"In this comparative study, Williams-McClanahan reviews our thinking about the rise, or rebirth, of towns during those years when the western world was in limbo following the demise of the Roman Empire. She argues that far from being a dark, stagnant age, Britain and Western Europe were busy building sound foundations for economic growth, town development and the revival of trade.
Williams-McClanahan guides the reader through an era abundant with new developments, such as agricultural technology, re-opening of long-distance trade routes, specialization of industry, and free towns. This book also deals with the role of the professional merchant, the Church, and the market in medieval economy, as well as important subjects such as the effect of Islam on trade and the ramifications of town growth and a money economy.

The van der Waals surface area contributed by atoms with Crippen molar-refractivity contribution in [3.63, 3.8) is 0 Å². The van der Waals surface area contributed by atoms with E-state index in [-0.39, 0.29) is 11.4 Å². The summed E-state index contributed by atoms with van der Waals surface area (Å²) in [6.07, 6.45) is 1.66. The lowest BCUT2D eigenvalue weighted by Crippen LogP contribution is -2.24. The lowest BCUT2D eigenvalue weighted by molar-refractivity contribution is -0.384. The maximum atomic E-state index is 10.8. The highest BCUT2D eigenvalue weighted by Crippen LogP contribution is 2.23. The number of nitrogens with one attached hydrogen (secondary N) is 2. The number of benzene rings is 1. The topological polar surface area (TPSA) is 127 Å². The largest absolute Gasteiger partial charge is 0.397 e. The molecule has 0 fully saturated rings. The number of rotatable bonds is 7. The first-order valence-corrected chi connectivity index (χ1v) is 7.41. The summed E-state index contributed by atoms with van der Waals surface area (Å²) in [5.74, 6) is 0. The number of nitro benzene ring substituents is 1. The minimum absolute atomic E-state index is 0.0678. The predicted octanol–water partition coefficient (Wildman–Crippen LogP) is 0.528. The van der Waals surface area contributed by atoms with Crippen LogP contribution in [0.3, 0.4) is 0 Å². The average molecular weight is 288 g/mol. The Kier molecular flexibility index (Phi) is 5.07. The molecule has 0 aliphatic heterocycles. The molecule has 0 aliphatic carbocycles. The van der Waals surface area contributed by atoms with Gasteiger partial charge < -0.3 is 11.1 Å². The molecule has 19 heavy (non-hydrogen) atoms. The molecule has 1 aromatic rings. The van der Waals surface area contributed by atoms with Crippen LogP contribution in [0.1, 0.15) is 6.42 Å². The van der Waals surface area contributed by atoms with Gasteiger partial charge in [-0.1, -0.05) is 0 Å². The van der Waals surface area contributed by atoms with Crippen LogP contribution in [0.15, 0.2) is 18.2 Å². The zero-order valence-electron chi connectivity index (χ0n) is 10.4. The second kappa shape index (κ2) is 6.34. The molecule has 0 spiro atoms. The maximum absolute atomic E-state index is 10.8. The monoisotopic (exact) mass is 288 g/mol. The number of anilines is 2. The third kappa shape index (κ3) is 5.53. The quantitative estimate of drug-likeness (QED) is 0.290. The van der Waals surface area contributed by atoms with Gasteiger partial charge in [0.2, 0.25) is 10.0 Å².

The question of which came first, commercial expansion or the rise of the medieval town has been the subject of considerable debate among historians. It is this debate amongst post-Pirenne economic historians that forms the framework of this presentation-a comparative study of major theses regarding the development of towns and the revival of trade in early medieval Europe and Britain."
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March 01, 2012
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